I'm beginning a journey.

It's a journey where I take the Visional Labs part of Aethem much more seriously. In the past week or so I have started out to regain the skills and paper I had in my past, back in the '90s and the turn of the century.

Back in those days, I had lots of good things, A+, CNE, CCNA, a few DBA certs, and my own little version of Linux to toy around with. I couldn't play with the beautiful graphical Internet back then, so I let it fall by the wayside.

I have been loading Debian 11 on just about everything, with the exception of Ubuntu 21.10 that is on this system as I write.

What I have in mind here is not quite one of those systems. As I re-claim my CCNA and go for my CCNP, Network+, and Linux education, I also have to consider that I plan to actually do some of this work in the field to support smaller businesses. Try to give them Fortune 500 level support at a fraction of the cost.

You'd think that with this goal in mind, I'd gravitate to my beloved Debian, but I realize I need a smaller system for console work, which means the processing speed would be about the same as my coding machine. About 8G RAM, drive space under 64G, most likely.

What to do?

the birth of wirix

This distribution needs to be able to operate quickly, handle a lot of different devices at the console level, be able to troubleshoot on a network, and I would prefer to be able to do general troubleshooting on various things other than hardware.

I call this effort wirix. Because I'm Wirehead, and this is my Linux.

Imagemark for wirix, a linux distribution by Aethem Visional Labs

It's based on Linux From Scratch 11, released about a month prior to this writing. I know I'm looking at a tough row to hoe, but it will be easier and more efficient to do it this way than to try and prune a major distribution down to what I want.

I have already selected the base font that I want to use on the system and for all marketing, usage, and branding. Anonymous Pro is my font of choice. It's much easier to read at the command line, and I think Mark Simonson has done an exceptional job with it. Enough where I might try to use it for my own systems.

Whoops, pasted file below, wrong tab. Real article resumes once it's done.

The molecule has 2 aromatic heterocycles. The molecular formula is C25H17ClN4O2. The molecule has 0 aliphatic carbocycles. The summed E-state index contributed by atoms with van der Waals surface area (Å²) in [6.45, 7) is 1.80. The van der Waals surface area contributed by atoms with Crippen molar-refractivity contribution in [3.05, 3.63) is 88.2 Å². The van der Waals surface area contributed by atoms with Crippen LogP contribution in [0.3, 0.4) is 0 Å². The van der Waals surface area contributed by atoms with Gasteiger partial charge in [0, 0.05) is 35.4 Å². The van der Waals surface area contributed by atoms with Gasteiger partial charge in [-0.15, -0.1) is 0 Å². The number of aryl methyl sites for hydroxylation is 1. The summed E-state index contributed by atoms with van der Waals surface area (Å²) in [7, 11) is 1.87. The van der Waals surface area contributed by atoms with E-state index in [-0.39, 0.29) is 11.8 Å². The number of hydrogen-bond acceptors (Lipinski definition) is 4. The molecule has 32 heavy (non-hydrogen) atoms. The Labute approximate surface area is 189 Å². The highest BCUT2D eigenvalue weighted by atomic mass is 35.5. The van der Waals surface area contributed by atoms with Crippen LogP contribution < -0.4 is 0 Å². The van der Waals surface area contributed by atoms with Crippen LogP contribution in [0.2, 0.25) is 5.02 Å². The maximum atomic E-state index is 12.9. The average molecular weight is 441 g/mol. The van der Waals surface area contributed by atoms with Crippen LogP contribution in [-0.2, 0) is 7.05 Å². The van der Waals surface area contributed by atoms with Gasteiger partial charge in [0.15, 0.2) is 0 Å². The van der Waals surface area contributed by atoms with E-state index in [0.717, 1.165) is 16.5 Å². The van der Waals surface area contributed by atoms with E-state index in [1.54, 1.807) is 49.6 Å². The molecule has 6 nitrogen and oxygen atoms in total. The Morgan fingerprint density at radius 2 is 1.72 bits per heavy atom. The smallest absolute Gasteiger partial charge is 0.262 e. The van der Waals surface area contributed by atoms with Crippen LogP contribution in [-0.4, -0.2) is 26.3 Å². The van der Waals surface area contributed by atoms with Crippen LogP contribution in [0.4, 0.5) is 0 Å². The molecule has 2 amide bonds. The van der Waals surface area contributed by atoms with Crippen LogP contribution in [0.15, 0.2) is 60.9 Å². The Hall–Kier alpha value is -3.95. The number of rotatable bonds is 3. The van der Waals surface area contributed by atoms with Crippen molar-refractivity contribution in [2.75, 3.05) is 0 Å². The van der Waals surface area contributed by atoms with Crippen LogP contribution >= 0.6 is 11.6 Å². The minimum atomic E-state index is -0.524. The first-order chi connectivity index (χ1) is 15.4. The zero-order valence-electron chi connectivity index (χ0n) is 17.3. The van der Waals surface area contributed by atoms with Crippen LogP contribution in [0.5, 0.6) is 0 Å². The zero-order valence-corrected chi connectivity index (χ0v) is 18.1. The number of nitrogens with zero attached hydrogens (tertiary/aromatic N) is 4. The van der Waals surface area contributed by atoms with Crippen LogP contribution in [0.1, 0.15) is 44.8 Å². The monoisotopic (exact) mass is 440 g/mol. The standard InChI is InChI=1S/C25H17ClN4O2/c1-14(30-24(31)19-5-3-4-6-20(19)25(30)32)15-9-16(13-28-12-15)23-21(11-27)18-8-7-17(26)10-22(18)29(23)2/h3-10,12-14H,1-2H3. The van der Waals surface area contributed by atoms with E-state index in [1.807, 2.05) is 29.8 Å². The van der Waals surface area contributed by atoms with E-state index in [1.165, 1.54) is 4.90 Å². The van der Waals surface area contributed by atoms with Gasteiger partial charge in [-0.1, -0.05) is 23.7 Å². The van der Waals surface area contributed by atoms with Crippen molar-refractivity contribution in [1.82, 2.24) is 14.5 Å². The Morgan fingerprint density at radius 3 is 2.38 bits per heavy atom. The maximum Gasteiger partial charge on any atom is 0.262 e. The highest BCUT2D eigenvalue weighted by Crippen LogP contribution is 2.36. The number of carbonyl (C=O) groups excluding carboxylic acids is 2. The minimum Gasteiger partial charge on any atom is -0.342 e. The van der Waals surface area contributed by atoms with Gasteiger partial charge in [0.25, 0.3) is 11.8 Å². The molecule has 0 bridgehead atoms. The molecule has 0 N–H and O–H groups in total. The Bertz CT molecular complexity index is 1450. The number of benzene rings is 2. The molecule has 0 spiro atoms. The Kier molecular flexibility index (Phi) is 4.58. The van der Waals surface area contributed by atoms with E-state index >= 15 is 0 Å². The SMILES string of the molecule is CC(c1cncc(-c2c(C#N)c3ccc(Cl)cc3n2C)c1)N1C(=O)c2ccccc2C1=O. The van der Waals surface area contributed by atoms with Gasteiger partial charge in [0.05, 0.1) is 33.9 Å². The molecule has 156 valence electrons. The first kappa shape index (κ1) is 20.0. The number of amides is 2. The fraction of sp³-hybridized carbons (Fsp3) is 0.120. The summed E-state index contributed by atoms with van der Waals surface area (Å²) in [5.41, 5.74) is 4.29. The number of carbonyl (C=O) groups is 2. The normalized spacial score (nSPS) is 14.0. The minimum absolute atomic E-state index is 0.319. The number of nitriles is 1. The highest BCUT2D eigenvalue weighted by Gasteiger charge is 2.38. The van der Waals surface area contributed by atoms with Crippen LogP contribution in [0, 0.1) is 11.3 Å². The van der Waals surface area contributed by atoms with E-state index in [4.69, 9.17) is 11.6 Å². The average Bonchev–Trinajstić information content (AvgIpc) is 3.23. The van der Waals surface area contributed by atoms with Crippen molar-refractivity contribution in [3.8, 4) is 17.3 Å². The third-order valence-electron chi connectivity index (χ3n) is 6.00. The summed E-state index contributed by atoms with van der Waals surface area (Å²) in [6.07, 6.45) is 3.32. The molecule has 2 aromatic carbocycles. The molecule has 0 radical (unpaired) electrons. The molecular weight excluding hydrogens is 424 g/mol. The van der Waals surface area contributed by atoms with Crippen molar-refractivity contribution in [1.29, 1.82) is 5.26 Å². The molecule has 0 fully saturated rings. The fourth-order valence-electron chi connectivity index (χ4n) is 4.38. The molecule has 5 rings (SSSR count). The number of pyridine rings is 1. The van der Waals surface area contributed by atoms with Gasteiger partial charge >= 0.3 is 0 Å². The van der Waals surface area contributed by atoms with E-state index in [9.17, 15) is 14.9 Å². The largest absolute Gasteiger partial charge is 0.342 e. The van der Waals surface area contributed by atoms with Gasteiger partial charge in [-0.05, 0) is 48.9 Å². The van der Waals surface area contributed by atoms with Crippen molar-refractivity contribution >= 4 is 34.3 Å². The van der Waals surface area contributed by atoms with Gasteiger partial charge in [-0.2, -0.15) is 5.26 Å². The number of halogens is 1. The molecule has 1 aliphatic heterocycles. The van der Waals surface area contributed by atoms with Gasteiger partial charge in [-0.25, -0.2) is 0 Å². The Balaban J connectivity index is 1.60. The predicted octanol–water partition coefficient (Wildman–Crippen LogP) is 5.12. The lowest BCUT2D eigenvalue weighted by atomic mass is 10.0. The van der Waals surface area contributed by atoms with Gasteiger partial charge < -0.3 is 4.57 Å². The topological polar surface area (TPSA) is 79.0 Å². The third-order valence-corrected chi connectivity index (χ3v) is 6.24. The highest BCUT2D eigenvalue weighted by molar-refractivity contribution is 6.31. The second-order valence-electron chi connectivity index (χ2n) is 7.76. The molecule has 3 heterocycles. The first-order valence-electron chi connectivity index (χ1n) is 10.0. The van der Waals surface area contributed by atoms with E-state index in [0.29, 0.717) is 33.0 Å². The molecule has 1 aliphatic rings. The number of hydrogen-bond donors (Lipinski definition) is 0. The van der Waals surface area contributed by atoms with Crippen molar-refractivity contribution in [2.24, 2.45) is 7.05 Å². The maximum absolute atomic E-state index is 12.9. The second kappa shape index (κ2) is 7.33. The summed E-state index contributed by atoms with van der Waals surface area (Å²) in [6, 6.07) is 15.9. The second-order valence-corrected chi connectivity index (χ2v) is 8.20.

This is being formed into the other thing I'm working on to get my internet connections sorted out, so it's not really a "hey look, a cat!" kind of thing.

One thing I certainly want and need is documentation at my fingertips. I rely heavily on man and I am making certain to have an instance of tldr on board as well. So my development machine will be set up for a return to the loverly groff and nroff and all of that neat stuff. I plan to simplify things that might be directly limited to the wirix packages and create local grown tldr quick hints as well.

I am concerned with having all of the bash bells and whistles, and scripting along with bc is also on the list for things I need to have. I plan on the primary interface being in zsh, but bash is near and dear as well as historically proven. zsh is simply to invoke speed into the equation, which is part of the point of this distribution in the first place.

Since we are speaking of both documentation and thinness, we are saying that wirix will start in a terminal, and you should in theory be able to do 75% of what you want to do in the command line. However, some networking equipment runs a web-based utility that I have not had a chance yet to test with w3m or lynx. For this, we will most likely have a very thin X setup with i3wm.

For any database needed things we put into this kit, we will use SQLite. That way we are only using the processing power and memory that we actually require for critical operations.

I have also considered how I want to handle patching, updates, and package management. How much of it would I really like to do? How do I want to work with settings and data so that each update does not overwrite the info previously existing?

Much of these will be documentation additions rather than full-on OS updates, and I haven't really considered how often I want to release, but it, for now, might be yearly.

Another consideration is trying to pick packages that do not reply on Python 2, and more fully making the conversion to Python 3. If I'm gonna play with snakes, it's probably a good idea to not play with the one that's gonna be end of life.

That's it for now as I plot and plan and start grabbing my source. Once I have something that works, I'll do a full release and make the repository public.